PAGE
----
Geotechnical baseline reports (GBRs)

The completeness of a GBR depends on the extent and the accuracy of investigations performed. Owners are often reluctant to spend appropriate money on investigations, since they usually represent the first real money to be spent on a project. Geological risks, include not only those actual conditions that are different from the baseline but also the possibility that the actual ground distribution, should be different from those represented by the GBR, both for ground type and behavior at location.

Compensating the contractor for good performance

When developing the CSO interceptor contracts for the east and west banks of the Willamette River, the City of Portland in Oregon, USA, wanted to avoid the adversarial nature, and the disputes, claims and litigation, it had experienced under its previous conventional design-bid-build contract projects. It needed participants to focus on solving problems constructively and to not waste time in adversarial contractual claims management or posturing for litigation.

The form of contract adopted was an open book cost reimbursement arrangement plus a fixed fee to cover contractor overheads and profit. The fee was paid commensurate to percent of work completed. Mitigation for identified risks was included in the contract. For risks that could not be mitigated, a $17 million contingency fund was recommended for the west bank CSO contract, which was accepted by the City Council for a contract valued at $293 million.(13)

The owner noted several benefits of the process.

  • Having the contractor on board during the design phase provided valuable input on construction, innovation suggestions, and permitted contractor buy-in to the design and construction contract.
  • Changes were handled quickly and in the best interests of the job. No major paperwork or delay for changes and no claims. The contract did not recognize Type I differing site conditions for the prime contractor since direct costs were paid as reimbursable. Only Type 2 differing site conditions could increase the fee if they impacted the critical path. In general, there was no markup on extra work, unless it was due to owner directions and affected the critical path.
  • Owner and contractor did not have to take a position or be adversarial. They could resolve issues in the best interest of the project, which meant better objectivity and team alignment.
  • The owner was directly involved on site. It understood the work and could staff the work appropriately.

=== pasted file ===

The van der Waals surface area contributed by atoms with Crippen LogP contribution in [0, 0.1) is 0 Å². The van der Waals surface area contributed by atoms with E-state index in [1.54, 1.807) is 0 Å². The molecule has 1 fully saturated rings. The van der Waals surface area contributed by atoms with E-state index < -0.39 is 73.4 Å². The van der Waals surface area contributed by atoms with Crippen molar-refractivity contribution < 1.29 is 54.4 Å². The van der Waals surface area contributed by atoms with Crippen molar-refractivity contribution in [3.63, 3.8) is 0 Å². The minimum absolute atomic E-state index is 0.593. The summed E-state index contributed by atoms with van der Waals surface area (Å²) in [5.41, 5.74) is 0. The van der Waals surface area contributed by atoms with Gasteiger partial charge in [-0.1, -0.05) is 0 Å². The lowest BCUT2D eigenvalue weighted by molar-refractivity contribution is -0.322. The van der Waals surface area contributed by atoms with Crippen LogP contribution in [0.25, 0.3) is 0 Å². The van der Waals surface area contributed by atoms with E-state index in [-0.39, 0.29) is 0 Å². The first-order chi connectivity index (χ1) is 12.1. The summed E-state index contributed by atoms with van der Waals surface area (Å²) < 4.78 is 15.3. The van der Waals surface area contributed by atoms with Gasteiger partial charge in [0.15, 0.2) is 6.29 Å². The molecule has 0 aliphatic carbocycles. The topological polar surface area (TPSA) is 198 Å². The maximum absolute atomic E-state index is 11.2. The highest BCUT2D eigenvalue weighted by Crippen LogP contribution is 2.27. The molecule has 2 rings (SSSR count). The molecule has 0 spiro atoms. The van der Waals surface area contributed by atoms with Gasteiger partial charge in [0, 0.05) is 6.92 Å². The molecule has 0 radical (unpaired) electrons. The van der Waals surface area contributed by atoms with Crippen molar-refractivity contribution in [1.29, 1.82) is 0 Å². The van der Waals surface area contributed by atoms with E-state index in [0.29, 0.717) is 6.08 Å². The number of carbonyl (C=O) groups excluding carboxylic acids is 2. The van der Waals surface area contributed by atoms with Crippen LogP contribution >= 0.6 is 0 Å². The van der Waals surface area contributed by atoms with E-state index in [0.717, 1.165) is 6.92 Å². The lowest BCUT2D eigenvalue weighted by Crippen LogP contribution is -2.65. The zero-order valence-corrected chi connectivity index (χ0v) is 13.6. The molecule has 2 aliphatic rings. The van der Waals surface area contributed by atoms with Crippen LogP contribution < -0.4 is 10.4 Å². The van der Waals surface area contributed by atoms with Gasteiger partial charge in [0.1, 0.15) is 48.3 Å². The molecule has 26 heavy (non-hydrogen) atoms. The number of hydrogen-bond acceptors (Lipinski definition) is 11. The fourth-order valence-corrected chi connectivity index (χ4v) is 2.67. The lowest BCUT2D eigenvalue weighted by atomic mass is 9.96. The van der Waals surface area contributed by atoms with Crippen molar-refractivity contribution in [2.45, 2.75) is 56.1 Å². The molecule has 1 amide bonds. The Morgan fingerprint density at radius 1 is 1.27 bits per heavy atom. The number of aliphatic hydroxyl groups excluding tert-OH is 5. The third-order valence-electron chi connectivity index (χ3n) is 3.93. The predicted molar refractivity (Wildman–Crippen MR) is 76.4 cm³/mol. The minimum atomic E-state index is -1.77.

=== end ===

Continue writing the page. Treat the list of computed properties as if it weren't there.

• The time taken for decision-making was optimized.
  • Bi-annual audits were carried out. Findings of these audits were very complementary.

The Channel Tunnel Rail Link in London in the UK came close to a similar contracting environment. The arrangement developed was that the actual cost of work was paid and any savings below the estimated base cost plus risk were shared between the parties. This allowed the four joint ventures (three TBM contracts and one short cut-and-cover contract) to work together to reduce cost and there were no claims by the joint ventures. They shared and moved work around where appropriate or economic and shared knowledge to better manage risk. Savings on the base cost-plus risk figures were split equally five ways between the four joint ventures and the owner. The potential reward to each party equated to a joint venture profit margin of perhaps 2.5%. At the opening of the project in September 2003, then Prime Minister Tony Blair said: “There are not, frankly, many Prime Ministers of indeed many Ministers, that launch an infrastructure project or accept its completion in front of the words on time and on budget.

Problems that arise with the ability of the contractor to explore the ground during the bid period were mentioned in comments. Related to this is the need for the contractor and TBM manufacturer to update and concur with the GBR from their perspectives as related to means and methods and the characteristics and capabilities of the TBM proposed. This would seem a necessary step, especially in a collaborative procurement and one with pain-gain provisions.